Hemin-Induced Death Models Hemorrhagic Stroke and Is a Variant of Classical Neuronal Ferroptosis

Marietta Zille*, Juan A. Oses-Prieto, Sara R. Savage, Saravanan S. Karuppagounder, Yingxin Chen, Amit Kumar, John H. Morris, Karl A. Scheidt, Alma L. Burlingame, Rajiv R. Ratan*

*Corresponding author for this work

Research output: Contribution to journalArticlepeer-review

11 Scopus citations


Ferroptosis is a caspase-independent, iron-dependent form of regulated necrosis extant in traumatic brain injury, Huntington disease, and hemorrhagic stroke. It can be activated by cystine deprivation leading to glutathione depletion, the insufficiency of the antioxidant glutathione peroxidase-4, and the hemolysis products hemoglobin and hemin. A cardinal feature of ferroptosis is extracellular signal-regulated kinase (ERK)1/2 activation culminating in its translocation to the nucleus. We have previously confirmed that the mitogen-activated protein (MAP) kinase kinase (MEK) inhibitor U0126 inhibits persistent ERK1/2 phosphorylation and ferroptosis. Here, we show that hemin exposure, a model of secondary injury in brain hemorrhage and ferroptosis, activated ERK1/2 in mouse neurons. Accordingly, MEK inhibitor U0126 protected against hemin-induced ferroptosis. Unexpectedly, U0126 prevented hemin-induced ferroptosis independent of its ability to inhibit ERK1/2 signaling. In contrast to classical ferroptosis in neurons or cancer cells, chemically diverse inhibitors of MEK did not block hemin-induced ferroptosis, nor did the forced expression of the ERK-selective MAP kinase phosphatase (MKP)3. We conclude that hemin or hemoglobin-induced ferroptosis, unlike glutathione depletion, is ERK1/2-independent. Together with recent studies, our findings suggest the existence of a novel subtype of neuronal ferroptosis relevant to bleeding in the brain that is 5-lipoxygenase-dependent, ERK-independent, and transcription-independent. Remarkably, our unbiased phosphoproteome analysis revealed dramatic differences in phosphorylation induced by two ferroptosis subtypes. As U0126 also reduced cell death and improved functional recovery after hemorrhagic stroke in male mice, our analysis also provides a template on which to build a search for U0126’s effects in a variant of neuronal ferroptosis.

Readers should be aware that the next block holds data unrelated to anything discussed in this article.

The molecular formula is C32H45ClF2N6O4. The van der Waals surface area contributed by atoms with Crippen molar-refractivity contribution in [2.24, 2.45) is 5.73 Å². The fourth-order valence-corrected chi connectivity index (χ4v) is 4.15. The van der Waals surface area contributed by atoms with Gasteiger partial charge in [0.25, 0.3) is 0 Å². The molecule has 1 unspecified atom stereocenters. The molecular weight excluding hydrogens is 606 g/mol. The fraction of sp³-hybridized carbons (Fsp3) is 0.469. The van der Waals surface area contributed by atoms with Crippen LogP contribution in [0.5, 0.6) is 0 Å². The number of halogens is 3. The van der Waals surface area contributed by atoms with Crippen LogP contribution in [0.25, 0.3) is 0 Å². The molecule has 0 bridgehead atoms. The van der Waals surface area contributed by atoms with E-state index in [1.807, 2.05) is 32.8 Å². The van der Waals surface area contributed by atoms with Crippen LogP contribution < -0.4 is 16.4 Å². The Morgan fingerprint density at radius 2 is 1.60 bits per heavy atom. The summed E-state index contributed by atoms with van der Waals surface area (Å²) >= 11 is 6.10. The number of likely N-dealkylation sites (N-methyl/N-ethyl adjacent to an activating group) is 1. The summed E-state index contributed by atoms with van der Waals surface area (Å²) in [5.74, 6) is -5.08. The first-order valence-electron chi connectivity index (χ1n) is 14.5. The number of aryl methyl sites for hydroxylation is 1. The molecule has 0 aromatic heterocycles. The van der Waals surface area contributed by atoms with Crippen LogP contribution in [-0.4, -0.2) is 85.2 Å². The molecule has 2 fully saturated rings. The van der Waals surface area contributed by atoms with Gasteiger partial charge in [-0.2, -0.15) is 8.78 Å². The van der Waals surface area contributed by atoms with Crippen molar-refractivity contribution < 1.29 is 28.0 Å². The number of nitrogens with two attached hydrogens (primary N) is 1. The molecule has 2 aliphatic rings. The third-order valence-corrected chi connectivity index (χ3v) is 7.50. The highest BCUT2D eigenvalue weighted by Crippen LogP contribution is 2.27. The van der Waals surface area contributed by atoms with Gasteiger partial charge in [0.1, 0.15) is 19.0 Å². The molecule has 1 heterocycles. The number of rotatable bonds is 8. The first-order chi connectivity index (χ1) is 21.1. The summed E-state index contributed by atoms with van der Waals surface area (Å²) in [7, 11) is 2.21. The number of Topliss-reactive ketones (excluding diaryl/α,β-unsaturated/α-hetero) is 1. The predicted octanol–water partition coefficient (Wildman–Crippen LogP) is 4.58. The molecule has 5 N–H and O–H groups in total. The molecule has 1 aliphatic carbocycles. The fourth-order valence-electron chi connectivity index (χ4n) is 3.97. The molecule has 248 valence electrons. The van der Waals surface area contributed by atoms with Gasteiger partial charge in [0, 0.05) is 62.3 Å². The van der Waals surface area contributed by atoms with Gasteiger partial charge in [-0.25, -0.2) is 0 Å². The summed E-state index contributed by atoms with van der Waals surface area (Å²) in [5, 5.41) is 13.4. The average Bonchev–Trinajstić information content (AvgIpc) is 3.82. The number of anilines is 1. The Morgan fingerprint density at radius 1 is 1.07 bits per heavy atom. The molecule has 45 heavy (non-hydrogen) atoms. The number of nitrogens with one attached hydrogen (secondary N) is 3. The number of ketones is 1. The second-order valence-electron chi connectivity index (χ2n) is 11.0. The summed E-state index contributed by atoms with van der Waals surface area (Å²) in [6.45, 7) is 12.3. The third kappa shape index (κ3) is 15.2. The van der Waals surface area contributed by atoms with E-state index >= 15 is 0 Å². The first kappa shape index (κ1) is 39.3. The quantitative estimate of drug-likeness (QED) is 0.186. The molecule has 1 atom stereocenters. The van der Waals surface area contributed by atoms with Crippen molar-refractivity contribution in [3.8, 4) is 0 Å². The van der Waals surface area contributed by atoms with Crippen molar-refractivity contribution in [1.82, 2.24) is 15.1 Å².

Original languageEnglish (US)
Pages (from-to)2065-2079
Number of pages15
JournalJournal of Neuroscience
Issue number10
StatePublished - Mar 9 2022


  • MAP signaling
  • brain hemorrhage
  • cell death
  • ferroptosis
  • phosphoproteomics
  • stroke

ASJC Scopus subject areas

  • Medicine(all)


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